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Someplace Like America: Tales from the New Great Depression

4.36  ·  Rating details ·  148 ratings  ·  24 reviews
In Someplace Like America, writer Dale Maharidge and photographer Michael S. Williamson take us to the working-class heart of America, bringing to lifethrough shoe leather reporting, memoir, vivid stories, stunning photographs, and thoughtful analysisthe deepening crises of poverty and homelessness. The story begins in 1980, when the authors joined forces to cover the ...more
Paperback, 276 pages
Published May 14th 2013 by University of California Press (first published May 2nd 2011)
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Florence Millo
Feb 22, 2012 rated it really liked it  ·  review of another edition
Shelves: history
Dale Maharidge and photographer Michael Williamson have chronicled for 40 years the demise of the American middle class. Their previous books, Journey to Nowhere, And Their Children after Them, The Last American Hobo, and Homeland are extensively excerpted into this book and several lives are followed from decade to decade. My main criticism is that too much of the book is exerpted from previous books. Since I had not read the previous books, I found it of interest but it a condensed version ...more
Jan 19, 2012 rated it it was amazing  ·  review of another edition
Shelves: nonfiction
Dale Maharidge was my spring seminar professor at the Columbia University Graduate School of Journalism. He had won a Pulitzer in Nonfiction the year before for his book, And Their Children After Them, for following up on James Agee and Walker Evans's Depression-era families who never escaped poverty. His latest book is a tribute to his dedication to documenting homelessness and the working poor for three decades. After grad school, I spent four years covering the Bronx and poverty was only part ...more
Sep 28, 2013 rated it it was amazing
Wonderful book! I have read "And Their Children After Them" also by Maharidge & Williamson, and this collaboration by the two of them didn't disappoint. Despite the ongoing financial problems in the US, many people do not realize how rough some people have it, and the book with it's amazing pictures gives you a portrait of the bleakness that certain families are enduring. This book is eye-opening & thought provoking, and I would recommend it greatly.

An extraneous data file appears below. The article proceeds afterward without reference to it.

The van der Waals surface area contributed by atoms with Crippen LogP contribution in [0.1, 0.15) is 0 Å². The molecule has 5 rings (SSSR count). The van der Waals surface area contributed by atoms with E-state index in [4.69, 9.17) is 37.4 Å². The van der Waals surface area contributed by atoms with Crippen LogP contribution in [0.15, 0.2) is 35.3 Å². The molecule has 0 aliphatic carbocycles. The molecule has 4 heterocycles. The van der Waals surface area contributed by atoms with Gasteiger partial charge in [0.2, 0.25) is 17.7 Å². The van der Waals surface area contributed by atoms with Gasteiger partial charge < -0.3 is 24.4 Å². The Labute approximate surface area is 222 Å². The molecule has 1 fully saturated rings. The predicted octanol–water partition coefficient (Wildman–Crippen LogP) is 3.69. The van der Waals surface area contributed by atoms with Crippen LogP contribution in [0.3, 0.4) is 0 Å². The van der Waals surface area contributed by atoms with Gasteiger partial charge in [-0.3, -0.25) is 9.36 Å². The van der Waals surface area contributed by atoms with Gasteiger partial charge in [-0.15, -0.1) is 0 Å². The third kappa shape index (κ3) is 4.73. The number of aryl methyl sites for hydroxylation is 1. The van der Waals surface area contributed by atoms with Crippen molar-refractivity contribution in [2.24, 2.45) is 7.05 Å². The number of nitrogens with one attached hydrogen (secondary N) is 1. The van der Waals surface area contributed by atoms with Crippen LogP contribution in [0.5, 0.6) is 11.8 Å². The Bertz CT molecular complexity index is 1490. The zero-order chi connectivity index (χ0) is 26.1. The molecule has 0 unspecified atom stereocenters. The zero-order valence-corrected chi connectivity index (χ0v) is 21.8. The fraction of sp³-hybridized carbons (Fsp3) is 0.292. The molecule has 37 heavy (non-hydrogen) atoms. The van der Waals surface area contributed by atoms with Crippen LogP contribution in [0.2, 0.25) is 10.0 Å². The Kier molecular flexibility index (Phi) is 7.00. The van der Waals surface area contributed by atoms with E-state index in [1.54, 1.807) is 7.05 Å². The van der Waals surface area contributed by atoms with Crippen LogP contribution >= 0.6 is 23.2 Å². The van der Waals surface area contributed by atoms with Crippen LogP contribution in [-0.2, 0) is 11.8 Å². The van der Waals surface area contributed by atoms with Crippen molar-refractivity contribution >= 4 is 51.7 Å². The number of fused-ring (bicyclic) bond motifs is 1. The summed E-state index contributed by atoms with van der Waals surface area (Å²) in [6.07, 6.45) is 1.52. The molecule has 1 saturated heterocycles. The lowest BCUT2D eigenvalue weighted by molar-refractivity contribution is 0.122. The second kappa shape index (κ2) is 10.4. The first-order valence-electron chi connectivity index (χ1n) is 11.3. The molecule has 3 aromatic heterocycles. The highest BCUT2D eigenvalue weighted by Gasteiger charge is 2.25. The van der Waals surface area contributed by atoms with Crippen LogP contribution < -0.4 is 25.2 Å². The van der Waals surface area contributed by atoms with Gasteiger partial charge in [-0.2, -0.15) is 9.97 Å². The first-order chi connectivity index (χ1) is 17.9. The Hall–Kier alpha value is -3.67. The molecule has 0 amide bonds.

Chris Lira
Jul 24, 2013 rated it really liked it
This was a pretty good read. I am quite a ways away from the author politically, but I think he made a lot of good points about where our country is headed and I appreciated his perspective. The pictures are quite haunting.
Feb 01, 2012 rated it it was amazing  ·  review of another edition
someplace like america: tales from the new great depression, as with so many other important and deserving books, may never enjoy the level of attention and readership it so obviously merits. written by dale maharidge and featuring photographs by long-time collaborator michael s. williamson (both of whom are pulitzer prize recipients), someplace like america is a haunting, cross-country journey through the individual lives of america's increasingly neglected working class. spanning some three ...more
David Gallin-Parisi
Feb 19, 2012 rated it it was amazing  ·  review of another edition
Shelves: photobook
What starts out as a mess of a book becomes incredibly informative, emotional, and worrisome. Journalist Dale Maharidge and photographer Michael S. Williamson have documented America's poor for thirty years. This book stands as a tour of duty through poverty, economic collapse, job loss, homelessness, and how people in America are affected over the long-term. The book starts in 1982 and follows peoples' stories through 2011. Hence the messiness of the book. What possible way is there to trace ...more
Words cannot possibly do justice to the importance of this book...but I will try. By following up on several of the heart-wrenching stories he first presented in his 1985/1996 book, 'Journey To Nowhere', Maharidge & photographer Michael S. Williamson have crafted a work of journalistic brilliance that harkens back to the best fictional work of Steinbeck, but is, for better or worse, 100 percent non-fictional. Thirty years on, readers are re-introduced to the failed rust-belt city of ...more
Jul 03, 2011 rated it it was amazing  ·  review of another edition
Definitely one of the most important books I've ever read and a sobering one at that. Nevertheless, this book is one I wish all Americans would read, because it reveals the faces of struggling fellow citizens, the likes of which we haven't seen in these numbers since the Great Depression. "Someplace Like America" is like a real-life, modern-day version of the torment Steinbeck laid out in "The Grapes of Wrath" all those years ago, albeit with numerous stories in various places across America.

May 06, 2017 rated it it was amazing  ·  review of another edition
"How curious that a mob fond of likening President Obama to Hitler knows so little about history that it doesn't recognize it's own small-scale mimicry of Kristallnacht." --New York Times columnist, Frank Rich

This book serves as a frightening, sobering reminder that many of us aren't more than a few months away (should we lose our paychecks) from living on credit cards or moving in with relatives. We need to be paying attention to the poor. And while I certainly include the mentally ill and
Mar 23, 2012 rated it really liked it  ·  review of another edition